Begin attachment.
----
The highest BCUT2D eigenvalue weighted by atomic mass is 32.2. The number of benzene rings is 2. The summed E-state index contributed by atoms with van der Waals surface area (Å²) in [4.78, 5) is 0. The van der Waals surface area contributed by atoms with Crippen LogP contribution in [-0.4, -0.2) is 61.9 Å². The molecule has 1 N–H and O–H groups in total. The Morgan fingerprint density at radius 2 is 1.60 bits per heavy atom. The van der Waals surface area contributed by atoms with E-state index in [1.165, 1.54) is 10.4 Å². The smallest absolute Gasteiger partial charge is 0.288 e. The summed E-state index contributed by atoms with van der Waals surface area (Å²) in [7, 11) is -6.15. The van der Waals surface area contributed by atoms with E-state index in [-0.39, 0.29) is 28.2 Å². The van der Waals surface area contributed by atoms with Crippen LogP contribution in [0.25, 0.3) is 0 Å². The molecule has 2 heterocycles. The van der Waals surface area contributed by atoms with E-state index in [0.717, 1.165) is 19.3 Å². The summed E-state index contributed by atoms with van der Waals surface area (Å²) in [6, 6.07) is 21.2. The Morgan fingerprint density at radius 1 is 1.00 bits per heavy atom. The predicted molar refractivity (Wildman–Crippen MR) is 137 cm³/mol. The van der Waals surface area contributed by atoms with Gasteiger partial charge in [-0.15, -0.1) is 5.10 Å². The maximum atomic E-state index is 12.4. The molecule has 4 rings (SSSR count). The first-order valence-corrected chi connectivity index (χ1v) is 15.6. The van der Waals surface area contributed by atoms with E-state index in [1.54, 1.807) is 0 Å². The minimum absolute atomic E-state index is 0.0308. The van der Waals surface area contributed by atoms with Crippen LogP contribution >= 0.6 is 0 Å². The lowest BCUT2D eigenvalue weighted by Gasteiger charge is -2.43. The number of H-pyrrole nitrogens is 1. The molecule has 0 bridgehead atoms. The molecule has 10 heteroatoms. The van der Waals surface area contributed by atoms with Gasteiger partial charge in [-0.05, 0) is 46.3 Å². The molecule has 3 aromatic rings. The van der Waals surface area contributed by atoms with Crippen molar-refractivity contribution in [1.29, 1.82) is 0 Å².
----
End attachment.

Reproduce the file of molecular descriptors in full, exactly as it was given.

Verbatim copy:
The highest BCUT2D eigenvalue weighted by atomic mass is 32.2. The number of benzene rings is 2. The summed E-state index contributed by atoms with van der Waals surface area (Å²) in [4.78, 5) is 0. The van der Waals surface area contributed by atoms with Crippen LogP contribution in [-0.4, -0.2) is 61.9 Å². The molecule has 1 N–H and O–H groups in total. The Morgan fingerprint density at radius 2 is 1.60 bits per heavy atom. The van der Waals surface area contributed by atoms with E-state index in [1.165, 1.54) is 10.4 Å². The smallest absolute Gasteiger partial charge is 0.288 e. The summed E-state index contributed by atoms with van der Waals surface area (Å²) in [7, 11) is -6.15. The van der Waals surface area contributed by atoms with E-state index in [-0.39, 0.29) is 28.2 Å². The van der Waals surface area contributed by atoms with Crippen LogP contribution in [0.25, 0.3) is 0 Å². The molecule has 2 heterocycles. The van der Waals surface area contributed by atoms with E-state index in [0.717, 1.165) is 19.3 Å². The summed E-state index contributed by atoms with van der Waals surface area (Å²) in [6, 6.07) is 21.2. The Morgan fingerprint density at radius 1 is 1.00 bits per heavy atom. The predicted molar refractivity (Wildman–Crippen MR) is 137 cm³/mol. The van der Waals surface area contributed by atoms with Gasteiger partial charge in [-0.15, -0.1) is 5.10 Å². The maximum atomic E-state index is 12.4. The molecule has 4 rings (SSSR count). The first-order valence-corrected chi connectivity index (χ1v) is 15.6. The van der Waals surface area contributed by atoms with E-state index in [1.54, 1.807) is 0 Å². The minimum absolute atomic E-state index is 0.0308. The van der Waals surface area contributed by atoms with Crippen LogP contribution >= 0.6 is 0 Å². The lowest BCUT2D eigenvalue weighted by Gasteiger charge is -2.43. The number of H-pyrrole nitrogens is 1. The molecule has 0 bridgehead atoms. The molecule has 10 heteroatoms. The van der Waals surface area contributed by atoms with Gasteiger partial charge in [-0.05, 0) is 46.3 Å². The molecule has 3 aromatic rings. The van der Waals surface area contributed by atoms with Crippen molar-refractivity contribution in [1.29, 1.82) is 0 Å².